New official film tie-in edtion of this magnificent tale of rivalry and jealousy set in the volatile court of King Henry VIII. The Boleyn family is keen to rise through the ranks of society, and what better way than to place their most beautiful young woman at court? But Mary becomes the king's mistress at a time of change. He needs his personal ...
New official film tie-in edtion of this magnificent tale of rivalry and jealousy set in the volatile court of King Henry VIII. The Boleyn family is keen to rise through the ranks of society, and what better way than to place their most beautiful young woman at court? But Mary becomes the king's mistress at a time of change. He needs his personal pleasures, but he also needs an heir. The unthinkable happens and the course of English history is irrevocably altered. For the women at the heart of the storm, they have only one weapon; and when it's no longer enough to be the mistress, Mary must groom her younger sister in the ways of pleasing the king. Now this bestselling novel is brought to life as a major film, starring Scarlett Johansson and Natalie Portman as the Boleyn sisters and Eric Bana as Henry VIII. The cast also features Kristin Scott Thomas and Mark Rylance. Directed by highly acclaimed Justin Chadwick (BAFTA and Emmy nominated for 'Bleak House') with screenplay by Peter Morgan (Oscar nominated for 'The Queen'; BAFTA winner for 'The Last King of Scotland').
I really enjoyed this book --
Loved Gregory's writing style --
Although there were many liberties taken with historical
facts, I still found this read gave me a bit of insight into
the whole Henry, Anne, Mary, Boleyn, Seymour "thing"--
Jun 16, 2011
Smart and Captivating
Very well-written. Seems historically sound. It draws you in and is hard to put down. The novel is truly shocking at times as you believe these are well bred ladies and gentlemen who do no wrong...not always the case.
May 8, 2008
Read this book, skip the movie
I read this book because I was interested in seeing the movie, but didn't get to it while it was in the theaters. Now I realize I liked the book enough that the film is sure to be a disappointment. The depiction of Henry VIII here is pretty accurate to other portrayals of him that I have read. Henry is petty, childish, and selfish--a completely unlikable person.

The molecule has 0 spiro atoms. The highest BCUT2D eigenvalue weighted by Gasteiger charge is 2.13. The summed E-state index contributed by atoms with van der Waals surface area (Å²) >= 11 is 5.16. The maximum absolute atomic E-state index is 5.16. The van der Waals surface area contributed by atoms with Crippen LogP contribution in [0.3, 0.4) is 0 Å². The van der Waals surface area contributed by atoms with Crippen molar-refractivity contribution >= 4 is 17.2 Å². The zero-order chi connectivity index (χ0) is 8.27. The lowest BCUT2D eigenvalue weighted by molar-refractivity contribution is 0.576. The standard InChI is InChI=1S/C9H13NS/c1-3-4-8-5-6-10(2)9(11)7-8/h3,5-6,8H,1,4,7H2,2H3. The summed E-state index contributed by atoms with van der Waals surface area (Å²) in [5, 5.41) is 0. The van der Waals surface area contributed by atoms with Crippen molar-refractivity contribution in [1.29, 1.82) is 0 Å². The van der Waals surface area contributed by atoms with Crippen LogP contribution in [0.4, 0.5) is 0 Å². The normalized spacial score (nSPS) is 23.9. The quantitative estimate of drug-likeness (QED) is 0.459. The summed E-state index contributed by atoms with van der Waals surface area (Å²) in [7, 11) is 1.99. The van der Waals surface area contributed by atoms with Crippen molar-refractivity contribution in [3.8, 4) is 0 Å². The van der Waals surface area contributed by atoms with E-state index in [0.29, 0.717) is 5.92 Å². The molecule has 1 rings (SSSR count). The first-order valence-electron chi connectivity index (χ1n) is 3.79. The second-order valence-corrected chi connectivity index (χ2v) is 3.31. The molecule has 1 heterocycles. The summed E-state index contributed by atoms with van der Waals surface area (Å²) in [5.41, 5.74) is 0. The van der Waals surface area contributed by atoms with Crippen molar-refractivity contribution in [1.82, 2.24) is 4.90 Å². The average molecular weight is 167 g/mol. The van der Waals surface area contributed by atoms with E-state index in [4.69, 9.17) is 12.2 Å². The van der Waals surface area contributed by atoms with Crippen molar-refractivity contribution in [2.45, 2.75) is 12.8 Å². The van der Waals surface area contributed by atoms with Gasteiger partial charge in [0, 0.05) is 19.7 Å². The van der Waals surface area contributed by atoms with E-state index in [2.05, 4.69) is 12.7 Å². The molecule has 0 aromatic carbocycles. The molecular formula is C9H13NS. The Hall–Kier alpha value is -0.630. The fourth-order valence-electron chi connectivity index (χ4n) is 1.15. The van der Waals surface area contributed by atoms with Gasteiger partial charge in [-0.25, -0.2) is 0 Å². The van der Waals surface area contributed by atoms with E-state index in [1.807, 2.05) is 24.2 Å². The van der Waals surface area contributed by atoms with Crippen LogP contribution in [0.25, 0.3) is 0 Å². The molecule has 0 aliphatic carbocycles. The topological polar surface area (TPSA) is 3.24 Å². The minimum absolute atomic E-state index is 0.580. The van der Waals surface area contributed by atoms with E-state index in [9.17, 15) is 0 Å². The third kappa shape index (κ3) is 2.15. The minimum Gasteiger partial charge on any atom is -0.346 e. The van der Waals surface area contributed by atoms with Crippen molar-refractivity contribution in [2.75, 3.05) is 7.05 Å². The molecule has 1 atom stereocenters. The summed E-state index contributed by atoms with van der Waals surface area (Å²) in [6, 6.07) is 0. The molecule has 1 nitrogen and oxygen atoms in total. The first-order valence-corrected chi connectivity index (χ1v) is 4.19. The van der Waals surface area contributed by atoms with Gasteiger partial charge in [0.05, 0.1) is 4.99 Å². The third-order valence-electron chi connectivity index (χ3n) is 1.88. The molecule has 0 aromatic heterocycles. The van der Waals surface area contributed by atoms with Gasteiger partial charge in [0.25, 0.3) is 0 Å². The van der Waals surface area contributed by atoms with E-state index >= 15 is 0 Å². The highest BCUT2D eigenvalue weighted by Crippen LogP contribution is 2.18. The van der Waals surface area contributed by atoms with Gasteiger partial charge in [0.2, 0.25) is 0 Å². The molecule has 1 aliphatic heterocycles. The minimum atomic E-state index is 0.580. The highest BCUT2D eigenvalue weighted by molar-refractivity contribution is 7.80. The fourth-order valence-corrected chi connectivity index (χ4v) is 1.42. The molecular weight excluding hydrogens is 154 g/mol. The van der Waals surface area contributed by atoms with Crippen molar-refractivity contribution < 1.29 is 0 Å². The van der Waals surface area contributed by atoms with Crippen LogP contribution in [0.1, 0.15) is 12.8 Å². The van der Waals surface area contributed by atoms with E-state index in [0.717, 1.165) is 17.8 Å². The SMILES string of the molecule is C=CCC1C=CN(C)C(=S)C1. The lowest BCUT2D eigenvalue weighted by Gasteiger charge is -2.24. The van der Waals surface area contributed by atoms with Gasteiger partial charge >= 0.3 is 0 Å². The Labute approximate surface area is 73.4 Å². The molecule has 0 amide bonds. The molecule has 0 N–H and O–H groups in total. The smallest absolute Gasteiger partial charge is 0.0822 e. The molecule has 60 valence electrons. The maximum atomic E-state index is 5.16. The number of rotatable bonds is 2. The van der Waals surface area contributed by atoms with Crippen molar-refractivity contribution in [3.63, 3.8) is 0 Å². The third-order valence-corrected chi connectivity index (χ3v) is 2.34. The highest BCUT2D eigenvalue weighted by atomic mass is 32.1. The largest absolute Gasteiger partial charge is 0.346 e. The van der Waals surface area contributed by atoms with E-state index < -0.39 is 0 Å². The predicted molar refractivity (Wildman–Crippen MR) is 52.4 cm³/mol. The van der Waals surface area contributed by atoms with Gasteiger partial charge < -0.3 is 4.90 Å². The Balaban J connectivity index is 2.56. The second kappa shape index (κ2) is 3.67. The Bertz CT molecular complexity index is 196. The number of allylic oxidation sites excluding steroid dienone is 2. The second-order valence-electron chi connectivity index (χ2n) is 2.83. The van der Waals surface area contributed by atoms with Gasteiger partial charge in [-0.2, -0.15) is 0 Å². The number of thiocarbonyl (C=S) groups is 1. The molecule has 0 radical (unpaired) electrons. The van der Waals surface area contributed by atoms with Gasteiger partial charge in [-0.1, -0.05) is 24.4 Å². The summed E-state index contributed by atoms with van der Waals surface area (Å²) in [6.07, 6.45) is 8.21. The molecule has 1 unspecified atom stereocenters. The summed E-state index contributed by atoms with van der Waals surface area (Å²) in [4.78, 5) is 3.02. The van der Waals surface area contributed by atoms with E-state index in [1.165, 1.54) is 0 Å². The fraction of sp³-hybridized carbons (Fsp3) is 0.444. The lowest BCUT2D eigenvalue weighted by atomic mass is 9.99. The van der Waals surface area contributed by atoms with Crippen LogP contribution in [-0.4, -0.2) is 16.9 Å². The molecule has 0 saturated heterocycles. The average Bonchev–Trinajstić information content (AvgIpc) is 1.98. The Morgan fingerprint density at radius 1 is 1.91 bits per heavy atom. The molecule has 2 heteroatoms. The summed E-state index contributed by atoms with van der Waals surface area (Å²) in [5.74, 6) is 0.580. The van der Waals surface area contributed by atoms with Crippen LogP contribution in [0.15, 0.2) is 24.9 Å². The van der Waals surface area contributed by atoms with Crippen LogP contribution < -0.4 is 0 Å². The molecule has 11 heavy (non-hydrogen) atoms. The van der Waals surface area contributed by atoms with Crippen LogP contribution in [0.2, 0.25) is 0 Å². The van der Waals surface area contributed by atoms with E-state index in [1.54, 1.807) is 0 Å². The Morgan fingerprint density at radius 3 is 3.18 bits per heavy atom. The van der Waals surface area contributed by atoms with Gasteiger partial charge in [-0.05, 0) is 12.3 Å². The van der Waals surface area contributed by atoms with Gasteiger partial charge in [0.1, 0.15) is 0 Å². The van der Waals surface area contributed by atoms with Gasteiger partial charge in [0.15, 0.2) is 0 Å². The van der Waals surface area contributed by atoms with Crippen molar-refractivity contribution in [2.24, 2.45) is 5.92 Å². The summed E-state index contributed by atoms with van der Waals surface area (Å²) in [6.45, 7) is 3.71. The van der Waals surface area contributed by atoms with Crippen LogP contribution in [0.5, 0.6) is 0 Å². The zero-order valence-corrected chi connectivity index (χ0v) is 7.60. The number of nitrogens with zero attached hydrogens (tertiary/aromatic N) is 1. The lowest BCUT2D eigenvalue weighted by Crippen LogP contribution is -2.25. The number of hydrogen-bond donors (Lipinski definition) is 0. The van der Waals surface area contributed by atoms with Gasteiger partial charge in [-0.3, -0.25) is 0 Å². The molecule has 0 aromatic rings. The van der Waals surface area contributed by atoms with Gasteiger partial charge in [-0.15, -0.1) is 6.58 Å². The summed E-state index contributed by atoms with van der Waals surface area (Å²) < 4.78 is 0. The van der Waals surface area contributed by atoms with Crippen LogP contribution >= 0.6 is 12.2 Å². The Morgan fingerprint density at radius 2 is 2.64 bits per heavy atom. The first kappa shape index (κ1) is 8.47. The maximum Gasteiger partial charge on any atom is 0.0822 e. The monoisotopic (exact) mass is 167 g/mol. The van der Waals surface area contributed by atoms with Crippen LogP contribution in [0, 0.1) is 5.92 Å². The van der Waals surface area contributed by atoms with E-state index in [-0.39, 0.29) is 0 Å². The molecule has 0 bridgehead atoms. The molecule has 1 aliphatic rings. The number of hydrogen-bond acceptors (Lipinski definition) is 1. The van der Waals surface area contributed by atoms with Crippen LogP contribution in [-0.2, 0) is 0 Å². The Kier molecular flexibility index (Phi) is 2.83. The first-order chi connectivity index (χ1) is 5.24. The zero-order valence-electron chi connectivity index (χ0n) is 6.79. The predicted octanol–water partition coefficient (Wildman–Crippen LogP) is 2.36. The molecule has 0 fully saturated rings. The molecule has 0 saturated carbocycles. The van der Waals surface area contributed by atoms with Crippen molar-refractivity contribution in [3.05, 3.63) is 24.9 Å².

A fun read overall. It gave me a hankering for more historical fiction, so I plan to check out a few of Ms. Gregory's other books in the Tudors series.
Apr 10, 2008
I loved this book!!
I thought the book stayed close to historical fact, and loved that it shed light on another facet of the Henry /Anne relationship. It brought the characters to life, made them be real people instead of jst "historical" figures!!
Mar 11, 2008
I picked the book up out of curiosity created over the film. Couldn't put it down until I was finished. You know the people -- you know their end -- the best part is the tale the Phillipa Gregory spins to get you from point A to point B. Awesome historical fiction!
Publishers Weekly, 2002-05-27 Sisterly rivalry is the basis of this fresh, wonderfully vivid retelling of the story of Anne Boleyn. Anne, her sister Mary and their brother George are all brought to the king's court at a young age, as players in their uncle's plans to advance the family's fortunes. Mary, the sweet, blond sister, wins King Henry VIII's favor when she is barely 14 and already married to one of his courtiers. Their affair lasts several years, and she gives Henry a daughter and a son. But her dark, clever, scheming sister, Anne, insinuates herself into Henry's graces, styling herself as his adviser and confidant. Soon she displaces Mary as his lover and begins her machinations to rid him of his wife, Katherine of Aragon. This is only the beginning of the intrigue that Gregory so handily chronicles, capturing beautifully the mingled hate and nearly incestuous love Anne, Mary and George ("kin and enemies all at once") feel for each other and the toll their family's ambition takes on them. Mary, the story's narrator, is the most sympathetic of the siblings, but even she is twisted by the demands of power and status; charming George, an able plotter, finally brings disaster on his own head by falling in love with a male courtier. Anne, most tormented of all, is ruthless in her drive to become queen, and then to give Henry a male heir. Rather than settling for a picturesque rendering of court life, Gregory conveys its claustrophobic, all-consuming nature with consummate skill. In the end, Anne's famous, tragic end is offset by Mary's happier fate, but the self-defeating folly of the quest for power lingers longest in the reader's mind. (June 4) Forecast: Lovers of historical romances heavy on the history will relish this new entry from Gregory and perhaps propel it onto bestseller lists this summer. Copyright 2002 Cahners Business Information.
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